With that being said, every pitch that our catchers had a chance to “present” to the umpire (strikes & borderline pitches) was tracked by what setup the catcher was in & where the pitch was located. I created a heatmap for each setup with the data from all of our catchers and their successful reception rate in each zone. A successful reception was defined as a “presentable” pitch where our catcher presented the pitch well with no glove movement moving away from the zone. He didn’t drop the pitch, had no late glove/body movement, the presentation was smooth - not jerky, and the C was on time to the spot. Any reception not meeting this criteria was considered an “unsuccessful reception”. Note that the heatmaps below also include the borderline pitches in their corresponding locations, not just pitches in the zone. All heatmaps are from the catcher’s point of view.
Successful Reception Rate by Stance
Quantity of Pitches in Data Set
As you can see from the data presented above, the sample sizes from each setup are a bit widespread, but I think it paints a relevant picture nonetheless. The successful reception rate from either knee down setup was nearly identical, 89% on average, & allowed our catchers to optimize the strike zone, especially the bottom of the zone, which is generally where catchers have the most opportunities to add strikes. In the traditional primary, our catchers were still effective at optimizing the strike zone, but less so than in the one knee setups. In the traditional secondary, receiving takes a big hit. Especially with presenting pitches low in the zone which is ideally where we want to be our best at. Our catchers were 48% less successful on receiving pitches low in the zone.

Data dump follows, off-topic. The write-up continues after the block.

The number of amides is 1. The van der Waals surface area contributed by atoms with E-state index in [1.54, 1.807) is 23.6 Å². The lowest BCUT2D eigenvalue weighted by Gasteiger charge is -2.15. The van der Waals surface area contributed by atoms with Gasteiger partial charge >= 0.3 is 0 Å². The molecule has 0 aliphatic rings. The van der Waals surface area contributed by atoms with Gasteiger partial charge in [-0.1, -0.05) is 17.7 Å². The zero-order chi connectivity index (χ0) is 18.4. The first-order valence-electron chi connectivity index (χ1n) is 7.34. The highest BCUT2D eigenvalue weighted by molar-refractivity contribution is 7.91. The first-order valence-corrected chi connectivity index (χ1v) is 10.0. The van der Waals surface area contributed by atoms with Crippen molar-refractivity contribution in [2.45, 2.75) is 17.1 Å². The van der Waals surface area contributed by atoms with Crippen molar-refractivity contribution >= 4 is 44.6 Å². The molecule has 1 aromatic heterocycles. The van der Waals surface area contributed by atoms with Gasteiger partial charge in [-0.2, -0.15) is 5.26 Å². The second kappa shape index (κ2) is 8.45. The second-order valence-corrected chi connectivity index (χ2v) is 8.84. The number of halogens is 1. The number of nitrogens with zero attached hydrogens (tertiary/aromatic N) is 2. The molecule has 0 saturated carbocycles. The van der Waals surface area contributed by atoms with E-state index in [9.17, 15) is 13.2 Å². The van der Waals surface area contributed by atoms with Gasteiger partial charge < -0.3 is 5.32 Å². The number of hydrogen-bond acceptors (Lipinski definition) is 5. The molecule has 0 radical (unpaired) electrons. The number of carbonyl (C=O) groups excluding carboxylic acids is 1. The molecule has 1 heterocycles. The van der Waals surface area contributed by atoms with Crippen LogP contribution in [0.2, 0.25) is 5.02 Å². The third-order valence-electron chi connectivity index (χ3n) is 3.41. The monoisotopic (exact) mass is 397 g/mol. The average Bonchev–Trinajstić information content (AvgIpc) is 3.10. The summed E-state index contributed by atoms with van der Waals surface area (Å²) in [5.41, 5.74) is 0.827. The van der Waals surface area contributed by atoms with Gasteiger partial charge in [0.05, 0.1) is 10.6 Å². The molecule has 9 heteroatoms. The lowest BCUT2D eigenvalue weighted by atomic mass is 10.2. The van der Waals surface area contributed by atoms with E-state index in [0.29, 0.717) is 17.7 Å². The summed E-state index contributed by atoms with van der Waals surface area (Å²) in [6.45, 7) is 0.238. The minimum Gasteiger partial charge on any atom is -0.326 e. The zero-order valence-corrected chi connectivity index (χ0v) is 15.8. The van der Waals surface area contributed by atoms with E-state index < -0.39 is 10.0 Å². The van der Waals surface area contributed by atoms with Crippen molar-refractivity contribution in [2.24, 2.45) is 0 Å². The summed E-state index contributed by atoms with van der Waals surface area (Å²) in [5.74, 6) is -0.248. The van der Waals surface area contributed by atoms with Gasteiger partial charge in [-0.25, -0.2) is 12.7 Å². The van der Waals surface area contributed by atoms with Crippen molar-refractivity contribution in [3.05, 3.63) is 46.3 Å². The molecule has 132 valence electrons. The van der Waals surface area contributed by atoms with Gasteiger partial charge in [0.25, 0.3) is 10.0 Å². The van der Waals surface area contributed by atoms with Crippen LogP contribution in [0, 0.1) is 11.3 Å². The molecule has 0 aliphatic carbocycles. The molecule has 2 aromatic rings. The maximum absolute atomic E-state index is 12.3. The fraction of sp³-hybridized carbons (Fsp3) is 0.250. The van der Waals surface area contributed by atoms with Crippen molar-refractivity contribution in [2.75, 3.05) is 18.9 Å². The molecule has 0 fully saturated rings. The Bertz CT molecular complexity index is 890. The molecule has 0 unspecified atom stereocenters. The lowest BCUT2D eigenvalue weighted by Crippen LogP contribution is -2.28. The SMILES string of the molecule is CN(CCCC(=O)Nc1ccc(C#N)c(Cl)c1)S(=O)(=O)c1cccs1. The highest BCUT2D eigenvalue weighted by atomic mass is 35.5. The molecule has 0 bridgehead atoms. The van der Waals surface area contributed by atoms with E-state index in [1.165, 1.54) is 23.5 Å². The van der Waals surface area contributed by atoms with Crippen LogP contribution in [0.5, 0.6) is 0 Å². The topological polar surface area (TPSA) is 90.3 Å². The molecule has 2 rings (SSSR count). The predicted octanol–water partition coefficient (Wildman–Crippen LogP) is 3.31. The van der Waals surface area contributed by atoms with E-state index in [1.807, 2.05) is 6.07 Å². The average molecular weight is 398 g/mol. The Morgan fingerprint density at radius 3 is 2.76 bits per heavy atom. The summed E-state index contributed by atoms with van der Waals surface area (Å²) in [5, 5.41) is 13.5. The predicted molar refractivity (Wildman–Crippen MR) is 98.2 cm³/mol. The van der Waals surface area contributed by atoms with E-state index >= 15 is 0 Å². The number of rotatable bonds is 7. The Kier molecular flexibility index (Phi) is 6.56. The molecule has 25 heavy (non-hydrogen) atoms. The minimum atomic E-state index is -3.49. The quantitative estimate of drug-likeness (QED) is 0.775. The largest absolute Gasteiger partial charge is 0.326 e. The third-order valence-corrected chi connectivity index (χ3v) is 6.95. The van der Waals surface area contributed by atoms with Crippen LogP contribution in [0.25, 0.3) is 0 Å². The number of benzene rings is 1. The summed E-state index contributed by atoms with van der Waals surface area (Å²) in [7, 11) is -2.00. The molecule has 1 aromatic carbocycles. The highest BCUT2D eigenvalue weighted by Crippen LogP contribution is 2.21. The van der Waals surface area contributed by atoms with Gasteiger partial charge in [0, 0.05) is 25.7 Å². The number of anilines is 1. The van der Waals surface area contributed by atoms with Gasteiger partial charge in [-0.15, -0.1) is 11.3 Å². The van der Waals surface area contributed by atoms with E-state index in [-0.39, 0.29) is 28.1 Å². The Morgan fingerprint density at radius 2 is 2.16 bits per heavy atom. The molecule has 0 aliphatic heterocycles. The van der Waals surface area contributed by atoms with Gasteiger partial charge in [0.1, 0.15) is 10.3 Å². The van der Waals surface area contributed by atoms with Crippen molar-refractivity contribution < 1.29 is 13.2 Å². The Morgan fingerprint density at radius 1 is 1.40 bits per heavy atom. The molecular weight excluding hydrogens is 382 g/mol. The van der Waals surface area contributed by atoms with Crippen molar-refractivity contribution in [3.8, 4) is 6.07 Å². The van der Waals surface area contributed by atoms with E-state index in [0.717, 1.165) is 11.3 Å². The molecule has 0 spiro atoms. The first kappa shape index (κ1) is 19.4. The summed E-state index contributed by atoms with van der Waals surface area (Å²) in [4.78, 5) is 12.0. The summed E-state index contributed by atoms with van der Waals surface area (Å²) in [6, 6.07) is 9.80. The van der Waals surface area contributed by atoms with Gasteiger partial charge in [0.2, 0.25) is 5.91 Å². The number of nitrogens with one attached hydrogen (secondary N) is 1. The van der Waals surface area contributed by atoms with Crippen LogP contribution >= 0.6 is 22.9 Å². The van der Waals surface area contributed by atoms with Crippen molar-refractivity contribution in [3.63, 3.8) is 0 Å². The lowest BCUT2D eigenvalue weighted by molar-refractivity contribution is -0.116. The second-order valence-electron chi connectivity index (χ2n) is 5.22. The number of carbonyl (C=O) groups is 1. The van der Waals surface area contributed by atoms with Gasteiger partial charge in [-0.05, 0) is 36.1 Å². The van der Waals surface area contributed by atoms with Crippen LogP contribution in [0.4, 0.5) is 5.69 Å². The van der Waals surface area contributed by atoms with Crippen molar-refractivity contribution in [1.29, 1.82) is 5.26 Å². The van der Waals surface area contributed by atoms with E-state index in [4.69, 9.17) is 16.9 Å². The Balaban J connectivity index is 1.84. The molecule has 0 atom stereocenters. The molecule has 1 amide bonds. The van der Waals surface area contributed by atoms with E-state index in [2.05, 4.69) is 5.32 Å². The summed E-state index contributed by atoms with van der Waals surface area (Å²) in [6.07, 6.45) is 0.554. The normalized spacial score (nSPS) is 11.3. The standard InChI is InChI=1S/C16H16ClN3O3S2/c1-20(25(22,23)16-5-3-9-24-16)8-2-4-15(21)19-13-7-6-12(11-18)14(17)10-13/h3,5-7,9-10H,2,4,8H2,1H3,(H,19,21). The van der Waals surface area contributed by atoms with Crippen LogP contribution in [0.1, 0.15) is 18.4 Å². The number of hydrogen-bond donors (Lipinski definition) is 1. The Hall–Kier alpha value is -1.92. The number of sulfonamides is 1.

Blocking (BID) Breakdown
The typical knock with using one knee setups with runners on base is that the one knee setup must limit your blocking ability. Similar to how Paul & I tracked receiving, we also tracked every ball in the dirt by setup & location with the successful block/pick rate defined as whether or not the runner advanced.
The data shows that as a whole our guys were 12% more successful at keeping runners from advancing on balls in the dirt from a one knee setup.
Blocking Success Rate
Quantity of Attempts in Data Set
Similar to how the numbers came out with the receiving portion, the successful block rate was nearly identical from both the left knee down & right knee down setups at around 84%, while the block rate from a more traditional secondary stance fell to 72%. Our catchers were also more successful at picking balls in the dirt from a one knee setup at 76% from a LKD setup & 72% from a RKD setup. The pick rate fell to 47% from a traditional secondary.
In total, our catchers kept runners from advancing on balls in the dirt at a 77.4% success rate from either a LKD or RKD setup while the success rate from a traditional secondary setup was only 68.6%.